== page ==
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The lexical grammar of Java has a special case for the the > character. Normally, tokens are formed based on the longest-match rule, so that an input string of >> or >>> would form a single token for a bitshift operator. However, this would result in an incorrect parse for types like List<List<String>> where the two consecutive > characters should be treated as separate tokens. According to the JLS (§3.5):

If the input character > appears in a type context (§4.11), that is, as part of a Type or an UnannType in the syntactic grammar (§4.1, §8.3), it is always reduced to the numerical comparison operator >, even when it could be combined with an adjacent > character to form a different operator.

Read literally, this means the lexer would need to know the grammatical context in order to decide which tokens to emit; but this context is normally not determined until parsing, after lexing is complete.

Of course, the specification only defines the rules for what source texts form valid Java programs and what those programs mean; a Java compiler could implement the spec in various different ways. But this kind of special case seems difficult to handle without hand-crafting an ad-hoc solution, whereas hand-crafted hacks presumably aren't applicable when using parser generators or other frameworks based on formal grammars. So, how is this special case implemented in real parsers?

While this question is written about Java, the same ambiguity could occur in other languages which share Java's generic syntax, so answers about parsers for other languages are also welcome.

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    $\begingroup$ Iconically, C++ had the same issue that had to be resolved by the standard: stackoverflow.com/questions/29331315/… so maybe C++ compilers can be the source of some answers for this $\endgroup$
    – kouta-kun
    Oct 15, 2023 at 14:27
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    $\begingroup$ Frankly, this part of the grammar is a disaster, and if you can do it in a way that's not syntactically ambiguous you'll probably be happier. $\endgroup$ Oct 16, 2023 at 19:57
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    $\begingroup$ Yeah, if you're developing a new language, you might want to consider a different syntax for parameterized types, like List[List[String]] or List<[List<[String]>]>. $\endgroup$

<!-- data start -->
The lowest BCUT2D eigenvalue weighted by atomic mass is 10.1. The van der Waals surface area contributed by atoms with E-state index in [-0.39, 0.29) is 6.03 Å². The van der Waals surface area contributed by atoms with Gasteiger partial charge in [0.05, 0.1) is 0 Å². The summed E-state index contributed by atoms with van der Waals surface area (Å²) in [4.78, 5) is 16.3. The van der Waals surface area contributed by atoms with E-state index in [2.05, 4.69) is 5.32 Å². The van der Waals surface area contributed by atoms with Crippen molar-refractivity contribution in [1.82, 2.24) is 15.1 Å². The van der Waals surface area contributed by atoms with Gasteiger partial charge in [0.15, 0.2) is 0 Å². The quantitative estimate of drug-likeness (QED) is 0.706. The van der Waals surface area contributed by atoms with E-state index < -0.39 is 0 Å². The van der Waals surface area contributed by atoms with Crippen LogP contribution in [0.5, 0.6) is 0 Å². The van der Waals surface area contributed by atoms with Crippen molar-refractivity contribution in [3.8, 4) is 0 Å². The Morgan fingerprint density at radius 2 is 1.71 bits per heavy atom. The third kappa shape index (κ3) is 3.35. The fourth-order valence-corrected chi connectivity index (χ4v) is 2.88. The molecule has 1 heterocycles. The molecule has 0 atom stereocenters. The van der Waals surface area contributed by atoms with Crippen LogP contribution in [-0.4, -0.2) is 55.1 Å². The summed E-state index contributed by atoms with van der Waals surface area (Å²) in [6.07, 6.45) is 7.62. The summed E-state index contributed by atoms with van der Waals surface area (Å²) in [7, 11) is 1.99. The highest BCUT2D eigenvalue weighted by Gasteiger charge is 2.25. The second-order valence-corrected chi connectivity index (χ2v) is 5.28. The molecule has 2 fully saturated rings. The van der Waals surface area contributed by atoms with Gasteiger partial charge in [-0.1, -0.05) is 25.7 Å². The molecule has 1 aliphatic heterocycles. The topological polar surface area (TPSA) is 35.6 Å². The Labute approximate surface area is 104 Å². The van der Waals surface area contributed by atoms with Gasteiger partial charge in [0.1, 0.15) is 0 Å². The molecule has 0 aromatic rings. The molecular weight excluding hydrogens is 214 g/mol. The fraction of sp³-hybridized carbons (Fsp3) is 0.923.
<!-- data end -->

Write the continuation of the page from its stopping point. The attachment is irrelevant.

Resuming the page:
– dan04
    Oct 16, 2023 at 20:12
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    $\begingroup$ @kouta-kun: I've heard that when this issue was discussed at the C++11 ISO meetings, all the major compiler vendors admitted to special-casing >> after a template type in order to give sensible error messages. So Bjarne suggested a simple way to implement the new syntax: Just remove the error. $\endgroup$
    – dan04
    Oct 16, 2023 at 20:15
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    $\begingroup$ The Roslyn parser for C# (the current parser) is open source. It would be easy to look up. I remember when generics for C# were introduced (in C# 2.0, in 2005), the language folks made a big thing out of the fact that they didn't have the restrictions that C++ had at the time $\endgroup$
    – Flydog57
    Oct 16, 2023 at 23:33

2 Answers 2

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In the Coco/R example parser for C# 2.0 (not Java, but the same issue is encountered), >> is not a token. Coco/R is an LL(1) parser, but various non-LL(1) constructs can be parsed using semantic predicates. That is for example also how the age old "generics vs less-than"-problem is solved in that grammar (and also in C# specification itself for that matter).

Making >> not a token is enough to fix the "nested generics problem", though it creates some minor inconvenience for parsing the right-shift operator, which is parsed as two > tokens with a semantic predicate to ensure that that production is only used for two directly-adjacent > (not two > separated by some whitespace):

bool IsShift() {
  Token pt = Peek(1);
  return (la.kind == _ltlt) ||
         ( la.kind == _gt &&
           pt.kind == _gt &&
           (la.pos + la.val.Length == pt.pos)
         );
}

ShiftExpr
= AddExpr
  { IF (IsShift())
    ("<<" | ">" ">") Unary AddExpr
  }
.
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  • $\begingroup$ Unary AddExpr on the right hand side looks odd, I think it's because later on there is MulExpr = {("*" | "/" | "%") Unary}. (so the AddExpr is either empty, or starts with a binop). So it seems like it'll work, but I couldn't think of a reason for why it would be done that way, and none of my LL(1) grammars work that way. $\endgroup$
    – user1030
    Oct 15, 2023 at 15:13
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There is actually no reason to assume that a file is tokenized until the end before parsing begins. There are frameworks allowing you to generate parsers and tokenizers that use tokens streams that will only tokenize the lookahead. Usually, there is some sort of channel concept that can be used to let the parser or the lexer itself switch the entire set of tokenization rules, i.e. use a different automaton.

The reference to parser combinators is particularly interesting as it is very easy to get right there as long as you don't do backtrack over the switching points and have a token stream that shares position and does itself not backtrack.

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  • $\begingroup$ Indeed. This is much the same as how a symbol table can be used to enable single-pass compilation in languages like C. $\endgroup$ Oct 17, 2023 at 16:48

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